Some of the security classes offered at Northcentral University include common types of computer security attacks, privacy protection, intellectual property and employer and employees issues.

Given the events of 911 and the ongoing threats to our way of life being thwarted every day, the Information Assurance part of physical security cannot be over emphasized in either the public or public sectors of our society. Policies need to be set and practices need to be developed to protect technology networks, systems and databases. The gap that historically existed between security theory and practice can and must be closed, and one important way that Information Security professionals will be able to meet this challenge is through a lifetime commitment to professional development and re-development that incorporates the latest best practices.

The impact of this field is enormous and its areas of responsibility increasingly complex, depending upon an individual’s career environment.

Properly educated Information Security (IS) professionals must be able to examine realistic examples of the crucial links between security theory and the day to day security challenges of physical and IT environments. They must be able to ascertain the fundamentals of security which include the different types of widely used policies, the mechanisms that implement these policies, the principles underlying both policies and mechanism, and how attackers can subvert these tools- as well as how to defend against attackers.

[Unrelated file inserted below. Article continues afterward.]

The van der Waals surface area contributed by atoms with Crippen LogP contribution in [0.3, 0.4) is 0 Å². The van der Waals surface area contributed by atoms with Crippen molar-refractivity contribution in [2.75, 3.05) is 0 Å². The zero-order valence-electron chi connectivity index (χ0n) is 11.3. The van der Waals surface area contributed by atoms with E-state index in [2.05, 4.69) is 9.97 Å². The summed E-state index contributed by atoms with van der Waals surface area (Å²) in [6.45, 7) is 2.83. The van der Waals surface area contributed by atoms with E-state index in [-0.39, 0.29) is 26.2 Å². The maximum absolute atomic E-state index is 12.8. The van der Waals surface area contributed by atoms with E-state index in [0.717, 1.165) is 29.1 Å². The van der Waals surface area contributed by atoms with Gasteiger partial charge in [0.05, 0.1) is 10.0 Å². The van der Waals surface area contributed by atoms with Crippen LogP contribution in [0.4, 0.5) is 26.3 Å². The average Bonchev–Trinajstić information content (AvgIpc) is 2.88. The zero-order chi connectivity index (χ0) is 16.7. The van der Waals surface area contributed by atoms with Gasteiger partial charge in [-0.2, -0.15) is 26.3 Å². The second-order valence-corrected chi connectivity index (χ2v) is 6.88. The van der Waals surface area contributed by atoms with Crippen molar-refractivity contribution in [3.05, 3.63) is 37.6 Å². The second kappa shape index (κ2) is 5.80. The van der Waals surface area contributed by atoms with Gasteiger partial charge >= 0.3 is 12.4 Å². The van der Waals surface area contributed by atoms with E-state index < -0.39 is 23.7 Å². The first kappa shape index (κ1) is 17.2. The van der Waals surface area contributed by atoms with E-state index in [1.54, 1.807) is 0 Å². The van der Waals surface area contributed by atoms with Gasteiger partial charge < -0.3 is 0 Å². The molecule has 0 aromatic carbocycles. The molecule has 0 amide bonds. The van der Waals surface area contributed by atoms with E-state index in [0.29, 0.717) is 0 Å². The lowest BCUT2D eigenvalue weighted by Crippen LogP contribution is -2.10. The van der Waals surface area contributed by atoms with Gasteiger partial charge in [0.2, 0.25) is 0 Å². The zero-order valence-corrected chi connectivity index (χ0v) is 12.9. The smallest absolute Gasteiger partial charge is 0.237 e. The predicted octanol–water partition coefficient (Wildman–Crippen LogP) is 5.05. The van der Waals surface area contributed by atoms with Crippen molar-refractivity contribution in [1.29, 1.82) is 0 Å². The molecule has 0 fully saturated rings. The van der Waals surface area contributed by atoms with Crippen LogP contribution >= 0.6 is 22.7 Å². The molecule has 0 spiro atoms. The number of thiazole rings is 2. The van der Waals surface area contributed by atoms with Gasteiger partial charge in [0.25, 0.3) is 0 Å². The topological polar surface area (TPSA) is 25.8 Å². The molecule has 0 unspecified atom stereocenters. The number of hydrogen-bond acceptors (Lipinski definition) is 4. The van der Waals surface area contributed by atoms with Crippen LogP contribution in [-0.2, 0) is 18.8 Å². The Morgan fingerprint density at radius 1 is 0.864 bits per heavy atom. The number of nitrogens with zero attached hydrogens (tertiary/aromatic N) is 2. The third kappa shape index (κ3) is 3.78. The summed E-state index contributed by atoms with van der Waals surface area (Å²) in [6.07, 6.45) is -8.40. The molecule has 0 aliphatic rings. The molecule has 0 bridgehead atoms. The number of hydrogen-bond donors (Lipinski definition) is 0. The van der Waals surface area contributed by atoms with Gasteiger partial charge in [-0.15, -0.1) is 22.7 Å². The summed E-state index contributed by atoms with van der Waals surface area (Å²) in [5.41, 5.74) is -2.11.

On an organizational level, these professionals must be prepared to manage the security functions that include but are not limited to access control and site security, incident and disaster response, TCP/IP and how hackers use it to attack organizations, attack methods, attack prevention systems (firewalls and host security), application security, elements of cryptography and cryptographic systems.

They must also become, as they need to be, experts in Cyber Forensics, fully trained in evaluating a comprehensive, highly usable, and clearly organized approach to the issues, tools, and control techniques needed to successfully investigate illegal activities perpetuated through the use of information technology. They must be current in the various tools and techniques designed to maintain control over an organization, able to identify, gather, document and preserve evidence of electronic tampering and misuse.

In addition, they must be fluent in the fundamentals of Systems Certification and Accreditation. The certification and accreditation processes, which include certification and accreditation project planning, system inventory, system security plans, risk assessment, security procedures, certification testing, documentation of accreditation decisions, and coordination of security for interconnected systems, are essential to the application of best practices in the system certification and accreditation processes.

Then there’s the area of critical infrastructure protection, information warfare, and cyber terrorism. Being able to analyze cyber terrorism, which is an emerging new mode of information warfare underscoring the perpetrators’ deliberate exploitation of civilian and military systems’ inherent vulnerabilities, thereby affecting national and global security,